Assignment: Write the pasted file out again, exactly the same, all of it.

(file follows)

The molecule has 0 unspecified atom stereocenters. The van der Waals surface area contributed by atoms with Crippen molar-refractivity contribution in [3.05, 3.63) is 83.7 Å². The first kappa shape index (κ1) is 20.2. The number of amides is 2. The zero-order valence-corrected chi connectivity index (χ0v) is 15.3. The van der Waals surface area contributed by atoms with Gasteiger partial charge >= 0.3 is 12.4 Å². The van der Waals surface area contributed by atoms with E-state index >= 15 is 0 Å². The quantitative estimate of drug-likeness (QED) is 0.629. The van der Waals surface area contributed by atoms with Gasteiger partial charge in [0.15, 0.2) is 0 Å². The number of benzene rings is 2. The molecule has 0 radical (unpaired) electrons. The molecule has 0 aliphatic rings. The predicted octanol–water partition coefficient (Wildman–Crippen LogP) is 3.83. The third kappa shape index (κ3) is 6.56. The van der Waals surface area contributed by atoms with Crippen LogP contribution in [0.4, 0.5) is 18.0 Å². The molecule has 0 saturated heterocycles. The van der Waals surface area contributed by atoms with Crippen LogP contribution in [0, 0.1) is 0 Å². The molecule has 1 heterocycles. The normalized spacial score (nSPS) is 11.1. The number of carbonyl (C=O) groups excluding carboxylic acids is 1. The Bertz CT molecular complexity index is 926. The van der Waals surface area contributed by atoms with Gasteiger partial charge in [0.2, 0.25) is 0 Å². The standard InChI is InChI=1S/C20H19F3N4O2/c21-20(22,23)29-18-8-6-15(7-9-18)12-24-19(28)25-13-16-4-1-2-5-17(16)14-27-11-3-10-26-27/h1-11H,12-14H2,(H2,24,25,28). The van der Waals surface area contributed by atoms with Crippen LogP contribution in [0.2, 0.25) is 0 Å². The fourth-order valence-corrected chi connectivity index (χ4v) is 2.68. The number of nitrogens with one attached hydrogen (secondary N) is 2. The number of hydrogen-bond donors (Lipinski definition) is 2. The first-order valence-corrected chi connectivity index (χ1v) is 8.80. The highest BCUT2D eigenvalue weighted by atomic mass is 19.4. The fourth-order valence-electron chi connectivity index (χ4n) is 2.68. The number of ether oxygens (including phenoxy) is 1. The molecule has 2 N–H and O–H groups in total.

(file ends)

The molecule has 0 unspecified atom stereocenters. The van der Waals surface area contributed by atoms with Crippen molar-refractivity contribution in [3.05, 3.63) is 83.7 Å². The first kappa shape index (κ1) is 20.2. The number of amides is 2. The zero-order valence-corrected chi connectivity index (χ0v) is 15.3. The van der Waals surface area contributed by atoms with Gasteiger partial charge >= 0.3 is 12.4 Å². The van der Waals surface area contributed by atoms with E-state index >= 15 is 0 Å². The quantitative estimate of drug-likeness (QED) is 0.629. The van der Waals surface area contributed by atoms with Gasteiger partial charge in [0.15, 0.2) is 0 Å². The number of benzene rings is 2. The molecule has 0 radical (unpaired) electrons. The molecule has 0 aliphatic rings. The predicted octanol–water partition coefficient (Wildman–Crippen LogP) is 3.83. The third kappa shape index (κ3) is 6.56. The van der Waals surface area contributed by atoms with Crippen LogP contribution in [0.4, 0.5) is 18.0 Å². The molecule has 0 saturated heterocycles. The van der Waals surface area contributed by atoms with Crippen LogP contribution in [0, 0.1) is 0 Å². The molecule has 1 heterocycles. The normalized spacial score (nSPS) is 11.1. The number of carbonyl (C=O) groups excluding carboxylic acids is 1. The Bertz CT molecular complexity index is 926. The van der Waals surface area contributed by atoms with Gasteiger partial charge in [0.2, 0.25) is 0 Å². The standard InChI is InChI=1S/C20H19F3N4O2/c21-20(22,23)29-18-8-6-15(7-9-18)12-24-19(28)25-13-16-4-1-2-5-17(16)14-27-11-3-10-26-27/h1-11H,12-14H2,(H2,24,25,28). The van der Waals surface area contributed by atoms with Crippen LogP contribution in [0.2, 0.25) is 0 Å². The fourth-order valence-corrected chi connectivity index (χ4v) is 2.68. The number of nitrogens with one attached hydrogen (secondary N) is 2. The number of hydrogen-bond donors (Lipinski definition) is 2. The first-order valence-corrected chi connectivity index (χ1v) is 8.80. The highest BCUT2D eigenvalue weighted by atomic mass is 19.4. The fourth-order valence-electron chi connectivity index (χ4n) is 2.68. The number of ether oxygens (including phenoxy) is 1. The molecule has 2 N–H and O–H groups in total.